And for the other song of the day: My love for Paramore goes way back. (And just to clarify: old Paramore, not new Paramore.) It takes me back to freshmen year in my dorm room. Ah, the good ol’days. Or not. This song, The Only Exception, is off the album Brand New Eyes and is one of my favorite songs ever. I listened to it today while writing a paper and it made me so much happier. (Don’t listen to the Glee version though. That one just makes me sad. Ugh.) Enjoy this one. Hug a friend. Be well.

Happy listening!

P.S. I finally got my stand mixer out of the box in my apartment today. So: Baking. Soon.

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vegan mango banana bread.

I’ve been wanting to make something vegan for a long time. Not because I am vegan (I love meat and eggs way too much for that) but because one of my professors is allergic to dairy and eggs and so is his family. He makes jokes all the time about people not making him dairy and egg free things and I always tell him that I’ll make him and his family something. He directs the orchestra at my college and I was late everyday last semester. In my defense, I had to work until orchestra started. At least I had a good reason and wasn’t involved in any shenanigans of any kind. Something always came up when I was leaving that I had to help with, so it just happened that way.

Anyway…I totally forgot where that was going…

Mango! I haven’t worked with mangoes. Ever. I’m doing two new things right now. Wait. No. Three new things. I’ve never made banana bread either. That’s pretty intense for me. This recipe is from Joy the Baker. Shocking, I know. Someday I’ll learn to make my own recipes. Until then I’ll just share awesome ones with you.

I got really worried when making this because the batter was really thick. I’m used to cookie dough and cake batter. This was way different. But after baking and growing a little bit it turned out really well. I’m pretty proud of it and I’m really glad to share it with great people.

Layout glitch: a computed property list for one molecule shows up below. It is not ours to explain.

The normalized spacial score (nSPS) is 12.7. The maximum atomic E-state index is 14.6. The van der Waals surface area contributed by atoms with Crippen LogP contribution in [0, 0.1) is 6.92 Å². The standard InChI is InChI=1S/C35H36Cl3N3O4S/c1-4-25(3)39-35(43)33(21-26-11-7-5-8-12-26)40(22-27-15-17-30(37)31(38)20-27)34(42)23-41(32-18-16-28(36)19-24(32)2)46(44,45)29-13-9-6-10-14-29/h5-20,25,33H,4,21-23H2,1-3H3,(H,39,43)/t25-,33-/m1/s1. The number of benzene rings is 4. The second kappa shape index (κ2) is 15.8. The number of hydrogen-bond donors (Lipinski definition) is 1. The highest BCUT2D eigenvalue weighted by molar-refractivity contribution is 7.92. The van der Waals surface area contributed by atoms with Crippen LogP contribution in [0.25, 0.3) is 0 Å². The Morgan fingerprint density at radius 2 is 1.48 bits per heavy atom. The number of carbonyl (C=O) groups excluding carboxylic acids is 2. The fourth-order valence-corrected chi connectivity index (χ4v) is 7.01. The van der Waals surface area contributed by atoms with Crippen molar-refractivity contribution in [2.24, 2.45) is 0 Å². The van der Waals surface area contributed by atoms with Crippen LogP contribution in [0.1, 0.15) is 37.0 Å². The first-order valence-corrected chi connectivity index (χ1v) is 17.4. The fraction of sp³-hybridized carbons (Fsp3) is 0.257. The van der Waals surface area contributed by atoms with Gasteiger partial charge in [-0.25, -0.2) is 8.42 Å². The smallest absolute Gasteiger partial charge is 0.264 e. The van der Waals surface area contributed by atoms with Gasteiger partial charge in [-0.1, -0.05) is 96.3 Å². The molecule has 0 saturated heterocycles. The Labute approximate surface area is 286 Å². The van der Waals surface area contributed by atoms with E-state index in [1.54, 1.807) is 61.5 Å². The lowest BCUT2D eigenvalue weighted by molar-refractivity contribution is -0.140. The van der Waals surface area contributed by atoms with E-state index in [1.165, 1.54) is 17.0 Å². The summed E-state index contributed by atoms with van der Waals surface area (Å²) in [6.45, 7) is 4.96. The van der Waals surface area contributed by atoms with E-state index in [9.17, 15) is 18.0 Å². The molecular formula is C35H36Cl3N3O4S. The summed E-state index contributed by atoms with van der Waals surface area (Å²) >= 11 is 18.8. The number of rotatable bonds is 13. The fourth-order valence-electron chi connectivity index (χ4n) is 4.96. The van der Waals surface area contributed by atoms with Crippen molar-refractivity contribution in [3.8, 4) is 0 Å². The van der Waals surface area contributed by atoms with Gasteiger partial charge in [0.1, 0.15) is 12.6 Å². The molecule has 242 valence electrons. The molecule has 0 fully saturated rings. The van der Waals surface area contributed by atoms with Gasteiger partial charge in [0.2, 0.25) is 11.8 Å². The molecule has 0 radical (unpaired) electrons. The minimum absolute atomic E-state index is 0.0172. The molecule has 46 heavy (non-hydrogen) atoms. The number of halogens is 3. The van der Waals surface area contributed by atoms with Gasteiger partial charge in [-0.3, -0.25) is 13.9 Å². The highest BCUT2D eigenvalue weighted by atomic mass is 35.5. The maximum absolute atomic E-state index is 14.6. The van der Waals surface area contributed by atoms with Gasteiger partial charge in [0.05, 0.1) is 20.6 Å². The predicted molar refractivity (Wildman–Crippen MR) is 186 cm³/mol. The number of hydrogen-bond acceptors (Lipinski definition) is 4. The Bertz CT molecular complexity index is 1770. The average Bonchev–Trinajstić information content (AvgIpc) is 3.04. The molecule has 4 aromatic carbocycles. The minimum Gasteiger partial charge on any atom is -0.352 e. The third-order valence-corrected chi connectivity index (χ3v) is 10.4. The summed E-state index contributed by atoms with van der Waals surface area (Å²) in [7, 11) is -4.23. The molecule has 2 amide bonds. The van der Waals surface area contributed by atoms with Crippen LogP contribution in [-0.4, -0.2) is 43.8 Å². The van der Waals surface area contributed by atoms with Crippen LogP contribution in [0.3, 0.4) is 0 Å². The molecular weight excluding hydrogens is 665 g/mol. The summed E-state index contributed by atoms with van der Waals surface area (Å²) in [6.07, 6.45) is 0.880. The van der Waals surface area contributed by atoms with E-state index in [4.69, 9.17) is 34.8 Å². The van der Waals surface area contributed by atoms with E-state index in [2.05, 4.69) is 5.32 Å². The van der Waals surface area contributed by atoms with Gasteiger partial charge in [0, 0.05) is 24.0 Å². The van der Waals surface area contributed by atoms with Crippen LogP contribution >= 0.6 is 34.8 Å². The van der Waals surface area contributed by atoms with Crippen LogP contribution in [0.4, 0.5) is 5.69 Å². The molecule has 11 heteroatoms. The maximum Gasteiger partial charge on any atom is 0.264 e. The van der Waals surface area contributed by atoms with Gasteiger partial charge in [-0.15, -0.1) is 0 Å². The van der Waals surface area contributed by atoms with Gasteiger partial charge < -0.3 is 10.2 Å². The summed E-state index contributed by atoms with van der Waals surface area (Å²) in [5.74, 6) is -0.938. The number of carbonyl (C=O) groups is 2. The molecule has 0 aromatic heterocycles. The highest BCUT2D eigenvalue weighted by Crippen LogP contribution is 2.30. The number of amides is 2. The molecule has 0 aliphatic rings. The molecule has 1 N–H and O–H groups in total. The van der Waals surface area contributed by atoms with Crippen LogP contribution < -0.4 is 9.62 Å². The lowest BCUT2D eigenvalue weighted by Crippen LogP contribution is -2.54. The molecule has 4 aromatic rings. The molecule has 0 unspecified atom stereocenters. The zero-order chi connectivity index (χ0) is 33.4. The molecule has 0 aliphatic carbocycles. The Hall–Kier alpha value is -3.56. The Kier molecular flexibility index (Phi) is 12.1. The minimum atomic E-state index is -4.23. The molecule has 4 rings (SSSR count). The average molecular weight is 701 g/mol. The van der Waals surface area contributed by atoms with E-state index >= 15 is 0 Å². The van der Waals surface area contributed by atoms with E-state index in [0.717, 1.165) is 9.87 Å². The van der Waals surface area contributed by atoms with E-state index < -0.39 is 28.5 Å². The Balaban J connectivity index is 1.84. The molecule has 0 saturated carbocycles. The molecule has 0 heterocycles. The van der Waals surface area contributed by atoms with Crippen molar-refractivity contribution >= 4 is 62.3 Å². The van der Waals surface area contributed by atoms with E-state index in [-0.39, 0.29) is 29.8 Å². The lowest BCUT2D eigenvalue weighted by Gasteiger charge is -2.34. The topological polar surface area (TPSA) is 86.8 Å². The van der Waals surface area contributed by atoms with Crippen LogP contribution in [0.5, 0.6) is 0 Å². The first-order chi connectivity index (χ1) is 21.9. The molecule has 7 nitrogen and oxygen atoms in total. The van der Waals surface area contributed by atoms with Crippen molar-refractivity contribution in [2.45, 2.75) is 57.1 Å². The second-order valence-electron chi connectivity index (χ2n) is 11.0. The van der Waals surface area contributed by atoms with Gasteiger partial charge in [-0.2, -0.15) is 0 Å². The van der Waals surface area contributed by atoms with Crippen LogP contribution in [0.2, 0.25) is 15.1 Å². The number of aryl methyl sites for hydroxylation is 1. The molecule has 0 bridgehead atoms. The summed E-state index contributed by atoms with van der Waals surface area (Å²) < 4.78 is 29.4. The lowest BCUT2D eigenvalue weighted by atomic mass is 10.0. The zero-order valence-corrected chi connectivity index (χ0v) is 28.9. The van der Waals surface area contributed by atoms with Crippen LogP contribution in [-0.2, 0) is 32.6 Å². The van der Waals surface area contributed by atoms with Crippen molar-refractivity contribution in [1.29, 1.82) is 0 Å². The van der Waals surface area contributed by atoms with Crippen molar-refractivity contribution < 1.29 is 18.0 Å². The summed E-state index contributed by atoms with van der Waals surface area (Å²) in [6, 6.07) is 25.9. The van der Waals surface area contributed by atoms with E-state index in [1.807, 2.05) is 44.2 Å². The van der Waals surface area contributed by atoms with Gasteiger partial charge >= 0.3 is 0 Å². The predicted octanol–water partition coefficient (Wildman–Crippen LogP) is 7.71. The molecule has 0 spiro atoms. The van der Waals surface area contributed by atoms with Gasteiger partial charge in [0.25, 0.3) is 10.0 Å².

Make some banana bread, have some friends over, and watch a movie about young love. And maybe cry a little at the end. It’s totally acceptable.

P.S. Is the only way you remember how to spell bananas because of that really inappropriate Gwen Stefani song? Yeah, I figured that was just me.

Vegan Mango Banana Bread

from Joy the Baker

makes one 9×5 loaf pan

3 medium bananas

1/4 cup vegetable oil

1/2 cup brown sugar

2 teaspoons vanilla extract

2 cups flour

1 teaspoon baking soda

1 teaspoon ground cinnamon

1/2 teaspoon salt

1 fresh mango, sliced into chunks

Preheat the oven to 350 degrees. Lightly grease and flour a 9×5 loaf pan. In a large bowl mash the bananas. Add the sugar, oil, and vanilla and whisk until combined. Sift in the flour, baking soda, salt, and cinnamon. Stir everything until the wet and dry ingredients are incorporated. Fold in the mango chunks. The batter will be pretty thick. Pour the batter into the prepared loaf pan. Sprinkle with granulated sugar if you would like to. Bake for 40-45 minutes or until a knife interested into the top comes out clean. Cool in the pan for about 20 minutes and then remove the bread from the pan and cool completely on a cooling rack. Serve at room temperature. If gifting, wrap the cooled bread in plastic wrap and tie with a ribbon or string.

The bread will last well wrapped for up to five days.